We are very pleased that our Hallway Conversations in Physics submission [1
] has motivated community discussion on the topic of peak skin dose. Dr. Morillo [2
] raises good points about the complexity of some corrections and classification of patients into dose bands as an effective way to manage appropriate follow-up. A caveat to using the cumulative air kerma (CAK) at the reference point as a risk measure is that careful consideration would be needed on how these values translate to the radiation risks presented by Balter et al. [3
], which are specific to peak skin dose. It would be reasonable to make some corrections, which may be large, such as distance to the skin surface, to more appropriately group individual cases. At hospitals with high volumes of these interventional procedures, applying the thresholds presented by Balter et al. to CAK may lead to unnecessary follow-up for patients who might otherwise be at low risk of skin injury. For example, in a recent study, Liu et al. [4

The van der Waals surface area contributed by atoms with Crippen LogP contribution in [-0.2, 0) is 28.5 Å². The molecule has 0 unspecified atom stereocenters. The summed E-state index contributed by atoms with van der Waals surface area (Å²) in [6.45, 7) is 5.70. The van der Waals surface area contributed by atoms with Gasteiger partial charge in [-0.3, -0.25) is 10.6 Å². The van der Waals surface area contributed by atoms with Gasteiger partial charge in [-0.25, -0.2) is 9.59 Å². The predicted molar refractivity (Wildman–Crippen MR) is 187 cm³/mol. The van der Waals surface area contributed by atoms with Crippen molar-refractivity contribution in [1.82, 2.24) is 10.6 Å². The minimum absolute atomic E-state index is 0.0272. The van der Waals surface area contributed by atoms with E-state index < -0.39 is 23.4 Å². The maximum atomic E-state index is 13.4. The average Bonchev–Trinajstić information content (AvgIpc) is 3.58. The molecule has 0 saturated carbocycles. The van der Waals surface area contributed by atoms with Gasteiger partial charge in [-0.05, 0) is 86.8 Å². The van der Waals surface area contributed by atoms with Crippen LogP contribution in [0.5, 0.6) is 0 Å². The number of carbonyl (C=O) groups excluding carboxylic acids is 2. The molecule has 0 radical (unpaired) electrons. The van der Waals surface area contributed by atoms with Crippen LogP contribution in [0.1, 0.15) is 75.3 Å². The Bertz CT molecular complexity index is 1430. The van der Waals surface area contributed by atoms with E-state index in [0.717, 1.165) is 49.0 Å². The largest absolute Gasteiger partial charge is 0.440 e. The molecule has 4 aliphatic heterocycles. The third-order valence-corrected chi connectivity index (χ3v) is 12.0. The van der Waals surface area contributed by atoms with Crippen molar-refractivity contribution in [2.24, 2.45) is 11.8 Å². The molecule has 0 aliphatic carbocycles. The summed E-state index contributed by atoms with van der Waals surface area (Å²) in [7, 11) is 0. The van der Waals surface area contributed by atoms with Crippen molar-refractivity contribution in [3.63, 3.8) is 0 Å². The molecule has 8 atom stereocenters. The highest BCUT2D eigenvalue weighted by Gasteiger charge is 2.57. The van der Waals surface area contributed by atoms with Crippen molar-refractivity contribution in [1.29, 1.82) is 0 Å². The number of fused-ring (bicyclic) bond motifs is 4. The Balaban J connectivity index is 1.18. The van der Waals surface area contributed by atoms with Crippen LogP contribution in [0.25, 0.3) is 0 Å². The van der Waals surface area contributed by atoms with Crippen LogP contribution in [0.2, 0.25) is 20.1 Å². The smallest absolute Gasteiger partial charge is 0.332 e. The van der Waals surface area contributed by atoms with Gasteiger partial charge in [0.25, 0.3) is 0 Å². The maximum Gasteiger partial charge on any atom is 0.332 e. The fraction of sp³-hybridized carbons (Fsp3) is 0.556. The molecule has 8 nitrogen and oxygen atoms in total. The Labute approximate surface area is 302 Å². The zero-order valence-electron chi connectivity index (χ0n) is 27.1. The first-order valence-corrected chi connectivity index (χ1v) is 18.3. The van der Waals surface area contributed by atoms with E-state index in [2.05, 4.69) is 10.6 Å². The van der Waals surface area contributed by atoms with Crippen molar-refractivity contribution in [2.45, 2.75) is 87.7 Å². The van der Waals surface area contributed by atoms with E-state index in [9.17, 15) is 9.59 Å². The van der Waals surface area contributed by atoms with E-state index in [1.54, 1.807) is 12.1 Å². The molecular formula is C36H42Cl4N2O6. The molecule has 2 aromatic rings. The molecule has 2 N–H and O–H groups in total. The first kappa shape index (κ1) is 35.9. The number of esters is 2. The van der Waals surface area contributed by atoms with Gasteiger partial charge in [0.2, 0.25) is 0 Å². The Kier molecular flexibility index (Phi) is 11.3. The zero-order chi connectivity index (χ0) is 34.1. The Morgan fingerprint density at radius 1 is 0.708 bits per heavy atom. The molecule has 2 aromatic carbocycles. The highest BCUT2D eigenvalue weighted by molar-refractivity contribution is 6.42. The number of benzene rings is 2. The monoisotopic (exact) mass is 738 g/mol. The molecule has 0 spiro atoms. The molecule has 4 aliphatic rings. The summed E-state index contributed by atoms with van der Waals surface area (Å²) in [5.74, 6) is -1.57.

] found no skin injuries in patients who received a CAK of less than 9 Gy and only lower-grade injuries in 3 of 17 patients with CAK greater than 9 Gy. This suggests that CAK alone may not be a reliable indicator of injury risk to skin.
With respect to measurement uncertainties, a 35% accuracy requirement for the air kerma is a large source of variance and could be reduced by more frequent recalibrations, though that may rely on available physics expertise. Additional corrections for table attenuation, backscatter, and beam geometry could improve dose estimates in cases of large gantry angles but do require accurate and reliable knowledge of system setup and geometry, which can be challenging to gather [5
]. It is possible for a peak skin dose to be a gross approximation of the actual skin dose received during the procedure and, if done correctly, these estimates should reduce uncertainty instead of adding to it.